Obama health policy team takes shape

April 1, 2009

The White House is on track to place key thought leaders in pivotal positions to press healthcare reform

WASHINGTON, D.C. - The delay in confirming a secretary of Health and Human Services (HHS) has not diminished White House predictions that health reform is on track for this year.

While Congress readies action on Kansas Governor Kathleen Sebelius to head HHS, Nancy Ann DeParle is settling in as White House health reform czar. DeParle has a wealth of knowledge about government health programs as well as health plan operations. She was in charge of Medicare and Medicaid during the Clinton administration following a stint as Tennessee's health commissioner.

However, she would have faced difficulty gaining Senate confirmation to a top HHS job because of her recent ties to healthcare and medical product companies as an investment advisor and member of several corporate boards.

Orszag, who beefed up CBO's health policy assessment capabilities as head of that office, has played a lead role in explaining the administration's 2010 budget plan and efforts to implement provisions in the economic stimulus plan. Elmendorf has had to field complaints about CBO's reluctance to "score" budget savings from future healthcare improvements, such as those potentially gained from preventive programs and comparative-effectiveness research. Congressional leaders fear that it will be difficult to enact major reform measures without more "dynamic" scoring of reform policies.

FIXING FDA

A key challenge for the Obama administration and new HHS secretary is to revitalize the Food and Drug Administration. A sign of FDA's critical state is that Obama decided not to wait until Sebelius was confirmed by the Senate to announce his pick to head the troubled agency. In a broader talk on improving government food safety operations, Obama identified Margaret Hamburg, MD, as FDA's next commissioner, with Joshua Sharfstein, MD, as principal deputy commissioner.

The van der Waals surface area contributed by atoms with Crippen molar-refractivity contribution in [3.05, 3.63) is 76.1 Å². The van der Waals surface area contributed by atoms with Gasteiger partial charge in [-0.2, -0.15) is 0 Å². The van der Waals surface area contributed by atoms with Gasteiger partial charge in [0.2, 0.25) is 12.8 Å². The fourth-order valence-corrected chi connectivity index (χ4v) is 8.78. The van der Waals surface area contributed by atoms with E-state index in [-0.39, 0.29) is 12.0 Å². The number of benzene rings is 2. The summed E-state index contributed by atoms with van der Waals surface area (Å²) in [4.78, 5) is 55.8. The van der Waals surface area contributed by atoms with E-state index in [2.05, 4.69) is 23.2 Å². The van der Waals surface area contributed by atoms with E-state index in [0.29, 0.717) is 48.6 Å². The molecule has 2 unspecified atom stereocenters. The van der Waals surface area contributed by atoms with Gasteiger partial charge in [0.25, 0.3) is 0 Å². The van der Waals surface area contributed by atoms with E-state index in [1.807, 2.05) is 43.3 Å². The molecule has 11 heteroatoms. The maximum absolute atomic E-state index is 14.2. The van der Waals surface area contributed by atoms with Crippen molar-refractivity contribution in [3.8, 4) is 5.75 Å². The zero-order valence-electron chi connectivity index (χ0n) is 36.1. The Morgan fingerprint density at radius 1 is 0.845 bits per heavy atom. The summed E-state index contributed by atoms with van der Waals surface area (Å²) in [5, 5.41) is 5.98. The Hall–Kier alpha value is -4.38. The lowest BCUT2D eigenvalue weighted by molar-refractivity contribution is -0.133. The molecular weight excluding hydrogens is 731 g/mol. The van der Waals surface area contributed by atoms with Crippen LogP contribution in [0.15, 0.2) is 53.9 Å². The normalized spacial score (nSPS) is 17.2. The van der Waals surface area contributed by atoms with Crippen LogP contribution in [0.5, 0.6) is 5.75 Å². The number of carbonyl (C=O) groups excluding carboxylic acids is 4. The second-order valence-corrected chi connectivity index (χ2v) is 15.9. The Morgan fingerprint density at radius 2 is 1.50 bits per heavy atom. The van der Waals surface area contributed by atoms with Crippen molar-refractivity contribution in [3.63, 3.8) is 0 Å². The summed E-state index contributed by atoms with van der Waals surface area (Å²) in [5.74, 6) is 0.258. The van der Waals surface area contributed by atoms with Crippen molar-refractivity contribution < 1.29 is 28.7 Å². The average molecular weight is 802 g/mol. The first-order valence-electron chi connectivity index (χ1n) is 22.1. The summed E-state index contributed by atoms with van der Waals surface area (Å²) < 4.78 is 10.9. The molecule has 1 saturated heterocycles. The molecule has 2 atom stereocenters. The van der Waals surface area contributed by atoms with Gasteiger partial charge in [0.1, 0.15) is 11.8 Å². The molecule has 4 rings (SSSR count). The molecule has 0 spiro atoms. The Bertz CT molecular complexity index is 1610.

Dr. Hamburg has experience turning around a low morale, underfunded public health agency as New York City's public health commissioner in the 1990s. Before that, she did AIDS research at the National Institutes of Health and headed up the HHS policy office during the Clinton administration.

Recently she has led the Nuclear Threat Initiative's effort to reduce the threat of biological warfare. Both industry and consumers applauded Dr. Hamburg as capable and experienced and not so inclined to toot her own horn.

As Baltimore's health commissioner, pediatrician Sharfstein attracted national attention by launching a successful campaign in 2007 to halt prescribing of cough and cold medicines for very young children. A former aide to Rep. Henry Waxman (D-Calif.), chairman of the House Energy & Commerce Committee, Dr. Sharfstein faced tougher confirmation prospects in the Senate because of industry concerns. He has opposed pharma marketing to doctors and medical students, promoted access to prescription drugs and backed FDA regulation of tobacco.

The administration's emphasis on restoring FDA's food oversight capabilities, yet making it more distinct from drug regulation, walks a middle line between those who want to pull food out of FDA and into a new federal food safety agency, and those who prefer to keep FDA intact. But it remains to be seen if appointing two high-profile officials to share FDA leadership will really work.